A confrontation between James Anderson and R Ashwin provided a “sour end” to the fourth Test in Mumbai, according to Alastair Cook.
Anderson, England’s last batsman, received quite the welcome party when he walked out to bat in the dying moments of the match. Ashwin, in particular, appeared to have taken exception to his comments on the fourth evening that seemed, at best, grudgingly respectful of Virat Kohli’s dominance, and accompanied him for much of his walk to the middle. While it is unclear exactly what was said, it seems safe to assume Ashwin was not offering his full support. Play was delayed briefly before Kohli and umpire Marais Erasmus stepped in to ensure order was restored.
The England camp felt Anderson’s comments were, in Cook’s words, “blown out of proportion”. But while Cook accepted Ashwin and his team-mates were “sticking up for their captain” he still described the episode as unnecessary and disappointing.
“It was a bit of a sour end really,” Cook said. “It was a disappointing end in terms of how well the spirit between both sides has been played.
“It was clearly in reference to what Jimmy said yesterday which has kind of been blown out of all proportions, which it can do here. He was just stating a fact which if you asked Virat is probably quite true. But yes, it was obviously just sticking up for their captain which I thought was slightly unnecessary.”
Kohli was more relaxed about the incident and confirmed that he had made his peace with Anderson and agreed to “move on”.
“For the first time I was trying to calm things down in the middle at a time when [Anderson] is involved,” he said. “Ashwin wasn’t pleased with what he said in the press, but I didn’t even know about it. So I didn’t know what to make of it. I was laughing about it.
“Ashwin wasn’t too impressed and he let him know, not using any bad words honestly. I think he told him he was pretty disappointed with what he said and it is important to accept defeat as it is. Things like that. Just general, you know how Ashwin is, he is to the point, he can really strike you well and he doesn’t need to say bad words. Later on I told James these things happen and let’s move on.”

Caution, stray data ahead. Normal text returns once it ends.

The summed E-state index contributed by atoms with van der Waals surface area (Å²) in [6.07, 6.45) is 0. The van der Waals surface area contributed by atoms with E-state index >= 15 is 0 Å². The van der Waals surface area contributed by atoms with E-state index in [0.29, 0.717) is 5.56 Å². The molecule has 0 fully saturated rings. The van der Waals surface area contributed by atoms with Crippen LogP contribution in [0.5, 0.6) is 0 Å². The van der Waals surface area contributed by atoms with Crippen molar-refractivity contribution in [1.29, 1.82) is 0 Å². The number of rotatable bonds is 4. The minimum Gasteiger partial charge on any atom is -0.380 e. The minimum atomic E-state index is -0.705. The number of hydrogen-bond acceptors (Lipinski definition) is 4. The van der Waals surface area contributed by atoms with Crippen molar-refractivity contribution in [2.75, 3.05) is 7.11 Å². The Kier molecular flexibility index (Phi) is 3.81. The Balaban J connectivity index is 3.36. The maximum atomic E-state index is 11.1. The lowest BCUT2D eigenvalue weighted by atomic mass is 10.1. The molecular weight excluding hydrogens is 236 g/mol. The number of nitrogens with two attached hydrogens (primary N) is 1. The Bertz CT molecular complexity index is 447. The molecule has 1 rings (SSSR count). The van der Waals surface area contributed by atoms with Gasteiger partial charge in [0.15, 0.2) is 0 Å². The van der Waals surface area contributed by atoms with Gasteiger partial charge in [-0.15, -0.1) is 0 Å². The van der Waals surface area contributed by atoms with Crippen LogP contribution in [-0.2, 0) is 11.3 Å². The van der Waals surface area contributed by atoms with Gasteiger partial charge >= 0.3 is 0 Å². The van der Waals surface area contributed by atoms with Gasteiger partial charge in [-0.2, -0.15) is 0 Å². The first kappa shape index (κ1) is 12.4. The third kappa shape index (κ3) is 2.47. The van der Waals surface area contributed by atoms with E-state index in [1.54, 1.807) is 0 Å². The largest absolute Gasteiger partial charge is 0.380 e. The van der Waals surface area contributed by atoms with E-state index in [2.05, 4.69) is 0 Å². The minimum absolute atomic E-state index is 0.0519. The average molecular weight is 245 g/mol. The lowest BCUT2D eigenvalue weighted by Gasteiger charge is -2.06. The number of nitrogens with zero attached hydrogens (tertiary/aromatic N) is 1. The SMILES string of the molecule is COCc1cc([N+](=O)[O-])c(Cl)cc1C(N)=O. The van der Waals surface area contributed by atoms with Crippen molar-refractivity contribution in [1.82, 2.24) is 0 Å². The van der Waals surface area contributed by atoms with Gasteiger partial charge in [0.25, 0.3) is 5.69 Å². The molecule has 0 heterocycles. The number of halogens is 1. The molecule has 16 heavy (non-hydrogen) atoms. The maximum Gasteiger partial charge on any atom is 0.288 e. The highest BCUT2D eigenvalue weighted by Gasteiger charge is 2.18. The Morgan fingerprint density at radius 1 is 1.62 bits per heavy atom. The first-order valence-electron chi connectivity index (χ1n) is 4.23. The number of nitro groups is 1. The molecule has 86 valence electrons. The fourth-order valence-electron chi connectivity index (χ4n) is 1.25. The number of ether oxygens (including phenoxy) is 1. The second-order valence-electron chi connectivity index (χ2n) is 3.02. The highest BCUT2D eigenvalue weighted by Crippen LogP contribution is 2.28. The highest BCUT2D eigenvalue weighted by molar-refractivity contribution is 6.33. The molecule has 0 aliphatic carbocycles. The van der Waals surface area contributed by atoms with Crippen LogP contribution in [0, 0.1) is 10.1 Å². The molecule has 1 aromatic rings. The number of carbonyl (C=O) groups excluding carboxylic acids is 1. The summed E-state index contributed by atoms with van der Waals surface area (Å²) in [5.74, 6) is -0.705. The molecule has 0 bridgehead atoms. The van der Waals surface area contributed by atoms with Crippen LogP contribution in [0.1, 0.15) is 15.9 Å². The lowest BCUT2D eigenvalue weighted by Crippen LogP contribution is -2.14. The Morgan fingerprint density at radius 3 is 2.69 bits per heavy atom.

While Kohli said he was “not going to sit here and comment about someone else’s faults” he had already expressed his views. Having suggested England’s batsmen lacked “intent” as they battled to save the Test in Visakhapatnam, he told Star Sports after this match that England had played too expansively as they were “not so confident of their defence”.
He may well have a point. Just as Anderson may have had a point about Kohli’s record in England and Parthiv Patel may have had a point about the limitations of England’s spinners and the early struggles of Jos Buttler in the first innings of this game. The way in which these views are expressed, which sometimes seems intended to goad the opposition, is the issue.
But there is history between these teams. India felt England’s behaviour towards them was poor on the tour of 2014 – in particular, the alleged incident between Anderson and Ravindra Jadeja was never satisfactorily resolved from an Indian perspective – and England can feel their proud record against India crumbling by the moment.
Either way, it all seems unnecessary. India have proved themselves the better side. No amount of comment will change the scoreline.
George Dobell is a senior correspondent at ESPNcricinfo
ESPN Sports Media Ltd.